FOR a century, they have been on display in the Louvre museum in Paris, labelled as Canopic jars holding the embalmed innards of the great Egyptian pharaoh Rameses II. But the four pots, covered in hieroglyphs, are not what they seem.
An analysis by French chemists has revealed that the jars in fact contain ordinary cosmetics, produced at a much later date.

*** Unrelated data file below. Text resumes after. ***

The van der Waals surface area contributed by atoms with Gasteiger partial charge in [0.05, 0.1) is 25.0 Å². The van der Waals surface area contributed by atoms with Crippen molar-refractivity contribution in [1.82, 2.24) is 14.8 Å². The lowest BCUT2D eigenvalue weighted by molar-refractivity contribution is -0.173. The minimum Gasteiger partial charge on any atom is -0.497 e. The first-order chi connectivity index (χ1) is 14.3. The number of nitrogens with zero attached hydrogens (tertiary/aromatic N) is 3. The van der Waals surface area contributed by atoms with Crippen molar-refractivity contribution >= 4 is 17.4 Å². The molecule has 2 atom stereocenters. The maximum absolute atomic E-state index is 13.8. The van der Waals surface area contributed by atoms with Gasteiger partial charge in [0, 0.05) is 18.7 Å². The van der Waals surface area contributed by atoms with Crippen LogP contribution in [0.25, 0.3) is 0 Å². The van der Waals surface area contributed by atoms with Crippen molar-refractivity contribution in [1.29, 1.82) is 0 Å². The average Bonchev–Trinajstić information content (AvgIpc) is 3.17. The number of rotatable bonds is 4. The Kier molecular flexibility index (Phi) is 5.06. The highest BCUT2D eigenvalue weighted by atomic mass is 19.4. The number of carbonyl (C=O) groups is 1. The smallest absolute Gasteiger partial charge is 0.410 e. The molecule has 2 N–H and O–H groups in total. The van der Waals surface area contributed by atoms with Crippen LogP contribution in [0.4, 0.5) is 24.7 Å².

. . .
he Louvre now believes the pots were made for a temple to the sun god Amun-Ra. Because Rameses II built the temple, his name is on the jars, but they were probably used to hold ritual ointments, then later recycled as containers for resin-embalmed remains.
Friday, March 16, 2007
Pharaoh's pots give up their secrets